Here at jemully.com, we get a lot of mileage out of Twitter, both on our own Twitter account and on our clients’ accounts as well. That activity spawns a lot of ideas for blogposts like this one. You’ll find below some miscellaneous tips and tricks for getting more out of your company’s Twitter account.
Before we venture into some tactics, let me dispel a myth. It’s not necessary to have a huge following on Twitter to enjoy some success there. Any Twitter newcomer is bombarded with reminders that some Twitter accounts reach gigantic followings. The very big accounts are very visible on Twitter. In 2017, Katy Perry set a Twitter milestone by becoming the first person to reach 100 million followers on the site.
But the biggest Twitter accounts operate in a sphere that the rest of us can safely ignore. We need to follow certain practices that those mega-accounts never need follow.
One of those practices is called “growth hacking.” It’s the activity of building one’s following. Companies that are not household names are likely to find that their follower count does not increase very quickly unless one “primes the pump,” so to speak. At least in the early going. And you might find that it is a useful tactic that you might never want to relinquish entirely.
Hack Your Way
The better known an individual or organization is, the less it needs to growth hack on Twitter. I’ve noticed that many Twitter experts, those dispensing advice, have been mum on the subject of growth hacking, the practice of building one’s following. They do not often suggest a follow-first practice (the most common form of growth hacking). Maybe they feel it’s beneath them to reach out to potential connections. But it works. And it even gets employed by some Twitter accounts that are prominent-but-not-celebrity-status.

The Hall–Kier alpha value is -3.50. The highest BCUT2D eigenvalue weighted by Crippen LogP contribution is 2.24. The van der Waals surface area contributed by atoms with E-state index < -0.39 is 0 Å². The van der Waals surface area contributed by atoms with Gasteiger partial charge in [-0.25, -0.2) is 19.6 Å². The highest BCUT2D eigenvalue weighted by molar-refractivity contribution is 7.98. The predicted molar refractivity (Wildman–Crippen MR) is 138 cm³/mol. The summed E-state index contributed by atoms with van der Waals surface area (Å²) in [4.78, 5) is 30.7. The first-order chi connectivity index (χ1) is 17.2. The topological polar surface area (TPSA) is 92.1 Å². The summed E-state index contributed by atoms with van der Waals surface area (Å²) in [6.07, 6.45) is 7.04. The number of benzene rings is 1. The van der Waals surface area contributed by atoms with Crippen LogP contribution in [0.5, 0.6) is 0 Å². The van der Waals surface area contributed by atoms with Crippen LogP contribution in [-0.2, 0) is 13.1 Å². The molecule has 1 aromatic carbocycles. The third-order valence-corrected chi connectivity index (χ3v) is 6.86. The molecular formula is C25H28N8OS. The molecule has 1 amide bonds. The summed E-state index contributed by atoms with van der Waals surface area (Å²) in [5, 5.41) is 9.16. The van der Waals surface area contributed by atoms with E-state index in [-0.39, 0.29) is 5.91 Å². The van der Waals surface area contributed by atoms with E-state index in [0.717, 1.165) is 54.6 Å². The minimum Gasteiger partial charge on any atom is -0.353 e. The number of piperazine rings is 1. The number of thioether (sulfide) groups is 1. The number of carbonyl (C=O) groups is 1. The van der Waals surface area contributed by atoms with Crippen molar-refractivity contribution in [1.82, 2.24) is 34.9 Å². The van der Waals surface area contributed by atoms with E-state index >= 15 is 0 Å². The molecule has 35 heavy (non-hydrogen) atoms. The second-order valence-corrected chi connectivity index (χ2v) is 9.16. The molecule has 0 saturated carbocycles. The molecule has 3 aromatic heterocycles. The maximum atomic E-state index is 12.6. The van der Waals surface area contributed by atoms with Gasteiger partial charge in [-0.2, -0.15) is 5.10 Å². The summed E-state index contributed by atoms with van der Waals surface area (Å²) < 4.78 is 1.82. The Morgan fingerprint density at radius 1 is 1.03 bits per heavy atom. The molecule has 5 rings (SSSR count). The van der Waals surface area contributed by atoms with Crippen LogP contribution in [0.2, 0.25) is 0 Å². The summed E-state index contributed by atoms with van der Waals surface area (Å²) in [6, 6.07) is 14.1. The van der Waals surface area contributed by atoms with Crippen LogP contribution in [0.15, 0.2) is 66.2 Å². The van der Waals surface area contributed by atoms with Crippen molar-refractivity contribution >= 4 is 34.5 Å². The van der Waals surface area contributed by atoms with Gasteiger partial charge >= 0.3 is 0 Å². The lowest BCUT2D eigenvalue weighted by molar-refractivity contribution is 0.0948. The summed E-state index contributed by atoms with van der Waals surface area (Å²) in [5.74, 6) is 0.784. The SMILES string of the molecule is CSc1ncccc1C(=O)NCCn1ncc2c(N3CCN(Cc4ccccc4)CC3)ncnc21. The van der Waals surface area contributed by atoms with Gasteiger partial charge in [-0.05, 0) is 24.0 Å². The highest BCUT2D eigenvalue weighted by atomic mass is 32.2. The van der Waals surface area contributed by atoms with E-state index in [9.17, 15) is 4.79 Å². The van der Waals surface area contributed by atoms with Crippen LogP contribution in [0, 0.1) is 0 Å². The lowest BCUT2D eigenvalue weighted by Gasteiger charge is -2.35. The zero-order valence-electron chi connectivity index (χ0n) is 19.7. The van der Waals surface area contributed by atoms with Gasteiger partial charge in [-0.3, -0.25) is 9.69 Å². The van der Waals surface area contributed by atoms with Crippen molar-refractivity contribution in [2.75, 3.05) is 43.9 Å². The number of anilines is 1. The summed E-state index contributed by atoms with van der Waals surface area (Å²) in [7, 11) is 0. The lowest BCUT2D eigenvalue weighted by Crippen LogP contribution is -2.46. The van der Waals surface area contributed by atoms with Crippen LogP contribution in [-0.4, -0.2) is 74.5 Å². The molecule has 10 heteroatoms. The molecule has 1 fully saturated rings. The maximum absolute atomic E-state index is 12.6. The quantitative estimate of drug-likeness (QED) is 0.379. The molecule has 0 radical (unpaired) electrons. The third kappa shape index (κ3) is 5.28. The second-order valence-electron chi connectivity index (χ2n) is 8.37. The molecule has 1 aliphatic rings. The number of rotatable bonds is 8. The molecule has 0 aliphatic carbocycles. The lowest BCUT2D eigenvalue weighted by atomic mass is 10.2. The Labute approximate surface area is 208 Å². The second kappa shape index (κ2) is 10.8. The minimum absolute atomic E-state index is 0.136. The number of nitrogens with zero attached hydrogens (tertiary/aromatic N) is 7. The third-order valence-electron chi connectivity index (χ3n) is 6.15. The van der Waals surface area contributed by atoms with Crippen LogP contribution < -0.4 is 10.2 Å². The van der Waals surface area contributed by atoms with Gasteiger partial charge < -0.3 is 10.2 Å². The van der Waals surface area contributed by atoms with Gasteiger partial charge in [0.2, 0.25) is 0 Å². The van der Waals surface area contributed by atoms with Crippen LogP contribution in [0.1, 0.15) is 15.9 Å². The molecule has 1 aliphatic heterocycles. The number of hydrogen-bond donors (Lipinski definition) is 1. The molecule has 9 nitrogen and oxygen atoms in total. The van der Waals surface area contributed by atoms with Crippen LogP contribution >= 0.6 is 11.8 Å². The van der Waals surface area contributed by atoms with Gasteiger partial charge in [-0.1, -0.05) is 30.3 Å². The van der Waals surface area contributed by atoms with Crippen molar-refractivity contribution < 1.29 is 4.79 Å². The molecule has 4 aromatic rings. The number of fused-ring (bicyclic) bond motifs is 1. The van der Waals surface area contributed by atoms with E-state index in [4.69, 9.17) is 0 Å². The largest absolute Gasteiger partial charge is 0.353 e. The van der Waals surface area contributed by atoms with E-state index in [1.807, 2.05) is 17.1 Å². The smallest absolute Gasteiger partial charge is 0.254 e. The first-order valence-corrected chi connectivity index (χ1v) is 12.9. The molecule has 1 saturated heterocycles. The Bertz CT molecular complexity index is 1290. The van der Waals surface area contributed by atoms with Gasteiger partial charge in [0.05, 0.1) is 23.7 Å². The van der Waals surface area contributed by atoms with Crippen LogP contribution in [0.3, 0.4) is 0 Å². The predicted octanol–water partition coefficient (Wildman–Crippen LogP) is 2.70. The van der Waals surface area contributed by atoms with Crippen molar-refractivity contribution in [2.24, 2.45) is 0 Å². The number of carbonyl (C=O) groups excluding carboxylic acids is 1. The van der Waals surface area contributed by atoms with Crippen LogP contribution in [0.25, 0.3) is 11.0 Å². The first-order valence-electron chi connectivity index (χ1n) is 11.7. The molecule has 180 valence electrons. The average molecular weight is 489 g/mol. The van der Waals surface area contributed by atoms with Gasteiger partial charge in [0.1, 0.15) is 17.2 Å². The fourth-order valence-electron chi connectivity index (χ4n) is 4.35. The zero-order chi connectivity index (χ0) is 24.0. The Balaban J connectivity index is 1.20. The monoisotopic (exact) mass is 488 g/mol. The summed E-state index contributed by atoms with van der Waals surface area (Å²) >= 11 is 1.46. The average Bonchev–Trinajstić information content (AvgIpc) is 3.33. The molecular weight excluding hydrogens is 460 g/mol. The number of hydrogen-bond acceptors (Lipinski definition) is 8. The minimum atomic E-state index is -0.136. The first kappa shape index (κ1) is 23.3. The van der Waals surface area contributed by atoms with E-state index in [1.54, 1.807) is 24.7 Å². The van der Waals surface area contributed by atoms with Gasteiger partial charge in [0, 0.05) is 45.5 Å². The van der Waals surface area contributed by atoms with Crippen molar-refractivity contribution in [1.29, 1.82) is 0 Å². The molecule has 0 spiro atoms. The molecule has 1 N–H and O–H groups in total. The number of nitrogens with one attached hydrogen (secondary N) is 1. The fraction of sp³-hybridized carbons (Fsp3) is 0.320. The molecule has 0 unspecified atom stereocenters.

During the week I was writing this blogpost, I was followed on Twitter by Kim Garst (@kimgarst, one of the top experts on Twitter practices). It wasn’t the first time, either. I’ve not followed Kim Garst back, but that’s because she has posted more than 300,000 times, and I don’t follow back people who pour that much into my feed. But my point is this: if someone as prominent as Kim Garst (who has more than 600,000 followers), practices a follow-first strategy, then people like me probably ought to do so too. And I do.
Link, Link, Link
And while we’re on the subject of Kim Garst, I’ll note that when I looked at her feed just now, the majority of posts are messages that take a follower to her website, via a backlink. That is largely the strategy on Twitter.com. It’s to get people from the site to a website. Or to a Facebook page. In other words, to some platform where business (or your conversion of choice) can be transacted more easily, or where email addresses can be captured, or where (at least) online traffic and online domain authority can be built. So links are vitally important in Twitter content.
Savvy marketers look at Twitter as a place for making connections with people. That’s because people are much more approachable in this chatty platform. And connections here are easily made. In his book Jab, Jab, Jab, Right Hook, Gary Vaynerchuk says, “Twitter is a marketer’s dream come true because it allows you to initiate a relationship with your customer.” Then, for many marketers, it becomes a process of expanding the relationship with the contact, getting him or her connected on other levels as well.